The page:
To hear Monty Ford tell it, today's hockey players are a pampered crew of prima donnas who won't lace up without a few million bucks worth of padding. "I'd have liked to see them try this nonsense 50 years ago," said Ford, 84, a veteran of the 1952 Olympic gold-winning Edmonton Mercurys squad.
"Back in the '40s, guys on the Flyers squad got $125 a week, and most of them worked road crews during the off-season. These players today, they think they're all entitled to be millionaires - play golf all summer and never do a proper day's work."
And with an NHL lockout confirmed, he's not the only one blaming the dizzying rise in players' salaries for the financial crisis in the league.
Peter Pocklington, former owner of the Oilers, said it's the fans who've suffered from the ballooning salary budgets in pro hockey.
"A dad can't afford to take his kid to a game anymore. It's only the corporations who can actually pay for seats," he said.
"That's just not right. This is supposed to be a game for the folks, not the suits."
Pocklington said NHL commissioner Gary Bettman had no choice but to insist on a salary cap.
"This had to be done. You can't expect to pay players 500% of the gate and still have a league in a few years time," he said. "The NHL is a business, and its business isn't to make every player a millionaire.
"The Oilers spent something like $7-8 million on player salaries in the late '80s. They'd spend that on a single player now. It's time to reintroduce some sanity to the game."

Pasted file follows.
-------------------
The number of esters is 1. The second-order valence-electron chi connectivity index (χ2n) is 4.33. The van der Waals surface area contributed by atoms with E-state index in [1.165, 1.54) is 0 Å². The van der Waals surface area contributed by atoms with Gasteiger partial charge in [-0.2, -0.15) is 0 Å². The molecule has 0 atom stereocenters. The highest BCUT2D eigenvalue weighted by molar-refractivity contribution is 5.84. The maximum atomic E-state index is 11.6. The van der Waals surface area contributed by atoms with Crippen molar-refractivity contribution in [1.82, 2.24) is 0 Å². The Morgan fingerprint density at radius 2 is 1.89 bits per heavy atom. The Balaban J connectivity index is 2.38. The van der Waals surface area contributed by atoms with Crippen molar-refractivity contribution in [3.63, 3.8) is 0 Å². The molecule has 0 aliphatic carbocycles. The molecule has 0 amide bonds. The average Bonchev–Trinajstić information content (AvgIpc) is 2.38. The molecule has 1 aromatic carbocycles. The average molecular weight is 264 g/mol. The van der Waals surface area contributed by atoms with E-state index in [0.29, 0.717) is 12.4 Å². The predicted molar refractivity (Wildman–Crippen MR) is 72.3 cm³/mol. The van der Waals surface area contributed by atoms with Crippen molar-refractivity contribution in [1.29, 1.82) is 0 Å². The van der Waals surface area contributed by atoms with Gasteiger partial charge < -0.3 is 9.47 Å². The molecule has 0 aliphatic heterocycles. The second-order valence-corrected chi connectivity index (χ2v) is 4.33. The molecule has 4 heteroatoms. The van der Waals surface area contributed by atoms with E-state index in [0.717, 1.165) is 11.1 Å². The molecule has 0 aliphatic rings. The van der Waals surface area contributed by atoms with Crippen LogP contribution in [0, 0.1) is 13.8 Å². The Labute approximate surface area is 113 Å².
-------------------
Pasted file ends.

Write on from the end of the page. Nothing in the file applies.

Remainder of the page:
Even some former NHLers are taking the league's side. Ex-Oiler Tom Gilmore said more experienced members of the players' union should have been lobbying for a compromise.
"They're the guys nearing the end of their careers. They're the ones who won't be able to replace the income they'll lose this season," he said.
"It's hard to blame someone for accepting a ton of money to play hockey. But the league has to be a viable business, and right now it's not."
But Gilmore said the teams with deeper pockets share responsibility for the league's current bind - they're the ones who sparked the bidding war for the best players.
"If I was an owner, I'd be making sure the lockout lasts an entire season," he said. "Unless a few players start missing mortgage payments and selling off their sports cars, they're not going to back down."
Former Oilers captain Lee Fogolin said he doesn't see the lockout ending soon.
"Both sides seem to be really dug in over this," he said. "Back in Gordie Howe's day the players got paid nothing and the owners had the upper hand. Now it seems to have gone in the other direction."
"Sign and get it over with," said Ford. "It's just a game, after all."